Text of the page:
"A man of genius makes no mistakes. His errors are volitional and are the portals of discovery." ~ James Joyce, Irish novelist, from Ulysses
The passing of time can be a frustrating thing. We may spend time on one activity that leads us to a dead-end when we could have spent that time on something that would have lead us to a success. It's easy to become overwhelmed by how many ways we have to spend our time; so many in fact that we might feel that no matter how much we love what we're doing, we could always be doing something that would make us even happier. The odd paradox of choice, as Barry Schwartz calls it. Too many opportunities leads us to too many opportunity costs. These increased opportunity costs are beginning to effect the way we view failure and mistakes.
Rather than valuable learning tools, we might be tempted to view them as a waste of time. Why should I try and fail and learn when there are so many other things I could be trying and possibly succeeding at? And yet we know that failure is a part of this life. We have to fail. We have to stretch ourselves well beyond our comfort zones, well beyond even the most optimistic view of our own abilities. If we don't push our limits and fail, then we'll never know exactly how much we can achieve. Unrealized achievement that was within our grasp had we pushed a little harder is far worse than failure.
I think about failure a lot. In terms of jobs and relationships and pursuits I've considered, even in places where I moved and tried to make a home. Sometimes I feel badly about all my failures, and then I consider so many of my brave friends and family who just refused to let fear stand in their way. My friend, Phyllis, who just today wrote to me and said she left her job to focus on her own business full-time. "I'm secretly scared sh*tless," she said. "I think that’s probably fairly normal for anyone who quits a well-paying job in this crappy economy." I agree. And I'm so proud of her and inspired by her actions.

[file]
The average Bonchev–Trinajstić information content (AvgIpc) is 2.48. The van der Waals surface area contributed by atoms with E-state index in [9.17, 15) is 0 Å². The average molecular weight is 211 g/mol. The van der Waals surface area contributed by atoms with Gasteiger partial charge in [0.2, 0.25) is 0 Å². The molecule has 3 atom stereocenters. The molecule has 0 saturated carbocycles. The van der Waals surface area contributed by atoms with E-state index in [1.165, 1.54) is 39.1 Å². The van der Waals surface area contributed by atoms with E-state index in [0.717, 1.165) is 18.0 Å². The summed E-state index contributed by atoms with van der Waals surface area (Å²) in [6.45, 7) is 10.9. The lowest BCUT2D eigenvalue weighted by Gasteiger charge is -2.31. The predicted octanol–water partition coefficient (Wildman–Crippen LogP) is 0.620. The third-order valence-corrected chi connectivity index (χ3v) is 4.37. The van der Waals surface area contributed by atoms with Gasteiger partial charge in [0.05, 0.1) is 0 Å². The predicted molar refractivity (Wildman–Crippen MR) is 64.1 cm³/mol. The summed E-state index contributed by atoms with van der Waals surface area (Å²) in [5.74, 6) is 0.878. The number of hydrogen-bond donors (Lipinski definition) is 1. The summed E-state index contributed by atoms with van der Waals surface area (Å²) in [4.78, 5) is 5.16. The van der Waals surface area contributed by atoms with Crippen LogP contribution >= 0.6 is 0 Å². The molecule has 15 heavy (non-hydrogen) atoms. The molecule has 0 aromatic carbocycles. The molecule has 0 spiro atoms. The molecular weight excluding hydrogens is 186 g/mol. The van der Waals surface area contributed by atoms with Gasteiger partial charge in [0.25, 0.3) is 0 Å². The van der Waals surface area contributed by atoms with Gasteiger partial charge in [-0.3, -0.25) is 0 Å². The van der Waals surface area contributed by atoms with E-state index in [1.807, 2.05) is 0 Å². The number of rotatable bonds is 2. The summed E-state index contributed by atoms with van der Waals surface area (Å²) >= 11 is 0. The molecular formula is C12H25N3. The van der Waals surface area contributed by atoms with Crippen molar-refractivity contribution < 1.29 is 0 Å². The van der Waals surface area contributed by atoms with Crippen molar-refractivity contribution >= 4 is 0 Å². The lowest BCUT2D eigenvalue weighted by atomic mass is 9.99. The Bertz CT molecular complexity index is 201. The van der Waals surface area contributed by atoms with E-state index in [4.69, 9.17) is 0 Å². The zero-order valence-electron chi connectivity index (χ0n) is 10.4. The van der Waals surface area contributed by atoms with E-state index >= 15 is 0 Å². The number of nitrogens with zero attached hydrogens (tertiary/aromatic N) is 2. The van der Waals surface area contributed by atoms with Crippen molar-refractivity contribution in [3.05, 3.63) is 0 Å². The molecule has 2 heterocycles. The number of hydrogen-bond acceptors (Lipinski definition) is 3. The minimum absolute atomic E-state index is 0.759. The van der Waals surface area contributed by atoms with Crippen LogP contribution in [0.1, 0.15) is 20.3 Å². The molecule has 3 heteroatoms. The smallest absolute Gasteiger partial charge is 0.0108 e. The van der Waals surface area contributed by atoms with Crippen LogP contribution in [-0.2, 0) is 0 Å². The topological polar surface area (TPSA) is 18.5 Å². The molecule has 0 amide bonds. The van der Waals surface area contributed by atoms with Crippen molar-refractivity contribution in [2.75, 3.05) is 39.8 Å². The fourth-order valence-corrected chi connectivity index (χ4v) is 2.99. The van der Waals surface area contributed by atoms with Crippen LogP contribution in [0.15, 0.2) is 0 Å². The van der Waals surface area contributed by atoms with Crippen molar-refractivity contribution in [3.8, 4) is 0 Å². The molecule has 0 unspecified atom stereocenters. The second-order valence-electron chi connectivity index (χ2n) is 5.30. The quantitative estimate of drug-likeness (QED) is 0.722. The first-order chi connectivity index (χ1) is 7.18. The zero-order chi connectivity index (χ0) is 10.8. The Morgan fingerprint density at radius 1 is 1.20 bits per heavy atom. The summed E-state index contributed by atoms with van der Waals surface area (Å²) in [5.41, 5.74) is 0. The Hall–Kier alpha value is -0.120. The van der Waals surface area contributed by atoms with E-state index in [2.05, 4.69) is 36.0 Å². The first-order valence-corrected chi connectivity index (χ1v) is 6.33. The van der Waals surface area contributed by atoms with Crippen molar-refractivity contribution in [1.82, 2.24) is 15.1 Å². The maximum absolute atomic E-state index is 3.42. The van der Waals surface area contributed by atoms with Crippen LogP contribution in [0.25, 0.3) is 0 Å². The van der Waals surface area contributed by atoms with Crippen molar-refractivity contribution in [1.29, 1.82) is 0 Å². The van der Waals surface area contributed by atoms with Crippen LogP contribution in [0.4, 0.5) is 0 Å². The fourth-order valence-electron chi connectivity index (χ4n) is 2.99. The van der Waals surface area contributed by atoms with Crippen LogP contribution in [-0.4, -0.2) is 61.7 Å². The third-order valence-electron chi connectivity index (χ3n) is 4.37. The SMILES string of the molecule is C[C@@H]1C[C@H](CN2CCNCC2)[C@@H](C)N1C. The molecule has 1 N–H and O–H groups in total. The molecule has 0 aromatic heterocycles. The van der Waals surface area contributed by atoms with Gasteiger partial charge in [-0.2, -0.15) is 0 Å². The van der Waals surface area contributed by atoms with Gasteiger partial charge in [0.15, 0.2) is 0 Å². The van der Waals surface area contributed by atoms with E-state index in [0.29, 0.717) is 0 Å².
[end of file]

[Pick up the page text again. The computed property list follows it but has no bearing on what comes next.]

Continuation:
My friend, Allan, has a good paying job, albeit a little boring for him. He had the opportunity to continue with a new assignment there - one he could certainly do if he could just resign himself to not liking the job. Instead, he's taking a risk and going back to school for a graduate degree in mathematics, his greatest passion.
I have a few friends who are getting married next year. And guess what? They're all scared, too. They're afraid of failing, of being hurt, of hurting someone else. They're afraid of letting other people down, of wasting someone else's time. They're afraid they aren't enough. When I asked them if they really thought this was a good idea, to be getting married, they all said yes unequivocally. "Marriage," one of them said to me, "is the greatest leap of faith there is. We can be afraid of failure. We just can't let it prevent us from going after happiness."
What if we could think of failure as a blessing? What if we could seek out failure as a great teacher? And what if we opened up our hearts and minds and accepted and forgave our own failures and the failures of others, too? Would that kind of acceptance and forgiveness make the failures easier to bear and the successes that much sweeter to earn?
The image above is not my own. It can be found here.